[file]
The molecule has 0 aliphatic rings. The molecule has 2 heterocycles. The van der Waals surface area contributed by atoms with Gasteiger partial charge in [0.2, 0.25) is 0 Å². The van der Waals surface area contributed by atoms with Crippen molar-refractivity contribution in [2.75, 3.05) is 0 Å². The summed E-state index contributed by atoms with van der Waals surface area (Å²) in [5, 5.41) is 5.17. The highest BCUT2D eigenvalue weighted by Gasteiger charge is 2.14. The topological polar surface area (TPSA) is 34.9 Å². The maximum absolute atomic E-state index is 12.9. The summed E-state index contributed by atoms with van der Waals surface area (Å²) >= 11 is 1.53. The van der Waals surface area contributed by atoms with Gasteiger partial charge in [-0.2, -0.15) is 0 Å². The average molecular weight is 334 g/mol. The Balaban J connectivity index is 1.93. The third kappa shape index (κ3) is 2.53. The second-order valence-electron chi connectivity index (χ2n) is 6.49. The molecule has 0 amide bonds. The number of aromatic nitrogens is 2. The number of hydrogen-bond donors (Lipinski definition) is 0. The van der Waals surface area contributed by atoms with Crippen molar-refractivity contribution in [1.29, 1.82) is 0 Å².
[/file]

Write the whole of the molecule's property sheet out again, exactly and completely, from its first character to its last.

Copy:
The molecule has 0 aliphatic rings. The molecule has 2 heterocycles. The van der Waals surface area contributed by atoms with Gasteiger partial charge in [0.2, 0.25) is 0 Å². The van der Waals surface area contributed by atoms with Crippen molar-refractivity contribution in [2.75, 3.05) is 0 Å². The summed E-state index contributed by atoms with van der Waals surface area (Å²) in [5, 5.41) is 5.17. The highest BCUT2D eigenvalue weighted by Gasteiger charge is 2.14. The topological polar surface area (TPSA) is 34.9 Å². The maximum absolute atomic E-state index is 12.9. The summed E-state index contributed by atoms with van der Waals surface area (Å²) >= 11 is 1.53. The van der Waals surface area contributed by atoms with Gasteiger partial charge in [-0.2, -0.15) is 0 Å². The average molecular weight is 334 g/mol. The Balaban J connectivity index is 1.93. The third kappa shape index (κ3) is 2.53. The second-order valence-electron chi connectivity index (χ2n) is 6.49. The molecule has 0 amide bonds. The number of aromatic nitrogens is 2. The number of hydrogen-bond donors (Lipinski definition) is 0. The van der Waals surface area contributed by atoms with Crippen molar-refractivity contribution in [1.29, 1.82) is 0 Å².